The Doctor of Worship Studies degree was the first accredited doctoral program in the world with its entire curriculum formed around worship studies. It is designed for worship teachers, music ministers, worship leaders and pastors; every course deals specifically with worship and integrates the classic theological disciplines and biblical studies. Students who graduate from this course of study will be able to reflect on worship through the disciplines of Scripture, history, theology, and cultural analysis. All studies are geared toward the mission of the church to give witness to God’s redeeming work in the world and to fulfill the mandate of the Great Commission.
The purpose of the doctoral program is both to encourage spiritual formation and to educate, so as to prepare the student to minister to the minds and hearts of God’s people. IWS will help you:
- re-evaluate your personal spirituality and ministry in light of the shift from modernity to postmodernity.
- develop the ability to think deeply about your ministry as it relates to the disciplines of theology and to the ministries of the church.
- learn how to listen to the text of culture and to discern how biblical faith is communicated within the current post-Christian cultural setting.
- consider your own ministry goals as they pertain to the material of each course.
The D.W.S. program requires 34 credit hours and can be completed in 3 years.
Doctor of Worship Studies Courses
DWS 701: The Biblical Foundations and Historical Development of Christian Worship
Andrew E. Hill, Ph.D., and Alan Rathe, Ph.D., 6 credit hours.
Beginning with a study of the theology, institutions and practice of worship in Scripture, this course explores the ways in which biblical models can inspire worship renewal today.
The biblical foundations topics include: biblical worship and its theological foundations, the practice of worship as reported in the Old and New Testaments, the relationship between spirituality and corporate worship, the concepts of sacred time and sacred space, the Psalms in Hebrew and Christian worship, worship as spiritual warfare, and the Hebrew roots of Christian worship. The historical side of the course surveys Christian worship through the centuries in both the Eastern and Western Churches and historical shifts in how Christian people have understood God, the church, salvation and the church-culture intersection with respect to worship.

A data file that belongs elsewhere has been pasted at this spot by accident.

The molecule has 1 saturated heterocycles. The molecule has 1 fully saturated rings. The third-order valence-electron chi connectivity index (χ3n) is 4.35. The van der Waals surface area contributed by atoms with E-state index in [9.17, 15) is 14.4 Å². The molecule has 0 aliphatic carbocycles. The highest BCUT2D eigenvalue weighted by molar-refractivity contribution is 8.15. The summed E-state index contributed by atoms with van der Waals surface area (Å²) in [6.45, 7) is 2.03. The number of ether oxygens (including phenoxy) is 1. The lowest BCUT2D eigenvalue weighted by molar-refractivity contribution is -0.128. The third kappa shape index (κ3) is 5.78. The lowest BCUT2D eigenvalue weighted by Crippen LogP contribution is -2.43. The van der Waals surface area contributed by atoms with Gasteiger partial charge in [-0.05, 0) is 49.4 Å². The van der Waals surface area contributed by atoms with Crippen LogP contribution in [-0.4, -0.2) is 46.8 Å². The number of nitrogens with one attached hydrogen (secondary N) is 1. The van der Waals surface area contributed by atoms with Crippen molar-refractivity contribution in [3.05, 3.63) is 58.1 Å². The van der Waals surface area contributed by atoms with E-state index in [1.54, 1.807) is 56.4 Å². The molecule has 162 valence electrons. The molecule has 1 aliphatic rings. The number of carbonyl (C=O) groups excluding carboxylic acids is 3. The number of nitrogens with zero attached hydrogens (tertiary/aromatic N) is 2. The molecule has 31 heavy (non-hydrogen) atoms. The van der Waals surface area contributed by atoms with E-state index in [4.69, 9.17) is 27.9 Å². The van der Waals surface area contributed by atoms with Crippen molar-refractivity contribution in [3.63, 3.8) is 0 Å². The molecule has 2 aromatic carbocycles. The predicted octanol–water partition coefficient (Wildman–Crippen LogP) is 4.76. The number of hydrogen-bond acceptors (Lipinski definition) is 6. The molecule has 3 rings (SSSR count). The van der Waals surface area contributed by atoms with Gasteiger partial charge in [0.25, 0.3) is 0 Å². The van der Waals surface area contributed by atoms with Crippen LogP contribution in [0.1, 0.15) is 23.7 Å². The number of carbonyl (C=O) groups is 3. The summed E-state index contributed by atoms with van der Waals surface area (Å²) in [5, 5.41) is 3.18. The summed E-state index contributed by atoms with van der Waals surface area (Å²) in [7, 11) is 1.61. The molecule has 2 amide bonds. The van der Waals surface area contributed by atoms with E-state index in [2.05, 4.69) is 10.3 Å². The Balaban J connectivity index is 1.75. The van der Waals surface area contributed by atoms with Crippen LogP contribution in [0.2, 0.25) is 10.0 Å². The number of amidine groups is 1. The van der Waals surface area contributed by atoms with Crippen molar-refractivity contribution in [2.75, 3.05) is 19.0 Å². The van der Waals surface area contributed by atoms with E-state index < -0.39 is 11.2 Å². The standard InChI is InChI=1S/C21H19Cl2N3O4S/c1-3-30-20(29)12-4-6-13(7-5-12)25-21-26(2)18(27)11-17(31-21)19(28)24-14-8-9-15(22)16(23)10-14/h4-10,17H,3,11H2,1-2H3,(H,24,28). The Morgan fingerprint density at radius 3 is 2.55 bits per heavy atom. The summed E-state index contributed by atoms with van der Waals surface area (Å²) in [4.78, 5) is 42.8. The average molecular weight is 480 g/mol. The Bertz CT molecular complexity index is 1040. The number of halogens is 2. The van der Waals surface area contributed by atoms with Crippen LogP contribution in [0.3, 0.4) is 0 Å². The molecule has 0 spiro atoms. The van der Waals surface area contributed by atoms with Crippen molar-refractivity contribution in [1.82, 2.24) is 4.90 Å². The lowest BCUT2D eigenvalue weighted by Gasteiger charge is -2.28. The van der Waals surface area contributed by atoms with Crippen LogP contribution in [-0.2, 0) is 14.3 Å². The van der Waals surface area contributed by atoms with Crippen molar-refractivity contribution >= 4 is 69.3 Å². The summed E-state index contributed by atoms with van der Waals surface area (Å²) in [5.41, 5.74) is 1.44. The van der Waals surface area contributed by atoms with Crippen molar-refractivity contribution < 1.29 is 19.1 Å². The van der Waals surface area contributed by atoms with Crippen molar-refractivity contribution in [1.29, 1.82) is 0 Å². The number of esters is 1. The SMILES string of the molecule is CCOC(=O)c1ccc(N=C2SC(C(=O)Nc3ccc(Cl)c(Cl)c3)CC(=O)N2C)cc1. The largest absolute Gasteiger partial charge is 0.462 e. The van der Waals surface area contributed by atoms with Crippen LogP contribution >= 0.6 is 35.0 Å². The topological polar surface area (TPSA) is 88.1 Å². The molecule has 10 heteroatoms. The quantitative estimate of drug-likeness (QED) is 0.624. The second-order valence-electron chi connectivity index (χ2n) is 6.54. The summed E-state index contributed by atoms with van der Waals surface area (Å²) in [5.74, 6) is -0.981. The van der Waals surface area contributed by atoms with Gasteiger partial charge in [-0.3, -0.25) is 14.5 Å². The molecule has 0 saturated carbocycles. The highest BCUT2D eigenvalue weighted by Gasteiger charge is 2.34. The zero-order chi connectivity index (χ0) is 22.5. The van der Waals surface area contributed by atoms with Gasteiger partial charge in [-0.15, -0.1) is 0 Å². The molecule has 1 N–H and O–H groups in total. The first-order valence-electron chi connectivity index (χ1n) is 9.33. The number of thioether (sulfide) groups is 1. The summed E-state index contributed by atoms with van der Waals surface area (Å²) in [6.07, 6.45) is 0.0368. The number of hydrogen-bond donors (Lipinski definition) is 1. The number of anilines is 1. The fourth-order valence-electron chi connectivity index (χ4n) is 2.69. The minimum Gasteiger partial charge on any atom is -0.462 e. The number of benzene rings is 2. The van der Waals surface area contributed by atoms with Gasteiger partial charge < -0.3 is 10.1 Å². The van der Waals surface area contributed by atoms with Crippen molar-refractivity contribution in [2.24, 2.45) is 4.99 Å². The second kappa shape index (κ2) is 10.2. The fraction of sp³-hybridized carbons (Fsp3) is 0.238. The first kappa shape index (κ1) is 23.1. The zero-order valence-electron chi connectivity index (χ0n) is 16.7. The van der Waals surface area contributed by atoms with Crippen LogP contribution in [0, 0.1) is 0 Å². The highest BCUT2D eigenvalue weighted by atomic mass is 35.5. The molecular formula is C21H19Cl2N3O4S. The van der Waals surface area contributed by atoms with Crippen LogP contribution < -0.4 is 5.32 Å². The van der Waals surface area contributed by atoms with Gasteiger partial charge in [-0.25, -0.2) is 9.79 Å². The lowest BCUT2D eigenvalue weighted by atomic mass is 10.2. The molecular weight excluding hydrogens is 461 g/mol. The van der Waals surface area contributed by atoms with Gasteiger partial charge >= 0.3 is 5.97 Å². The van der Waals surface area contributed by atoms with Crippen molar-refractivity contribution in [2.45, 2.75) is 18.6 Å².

DWS 702: The Renewal of Sunday Worship: Music and the Arts
Constance M. Cherry, D.Min., and Jeff Barker, M.F.A., 6 credit hours.
Corporate worship of the triune God is the central, ongoing occupation of the Christian community. Yet worship is always offered in changing times, places and cultural contexts. Therefore worship renewal that is grounded in sound theological reflection is often necessary. This is especially true today as churches seek to take into consideration the shift into a postmodern world.
This course explores how the content, form, and styles of worship are enlivened through intentional worship design and the expression of the arts. Special attention is given to the ministries of music, the performing arts and the fine arts.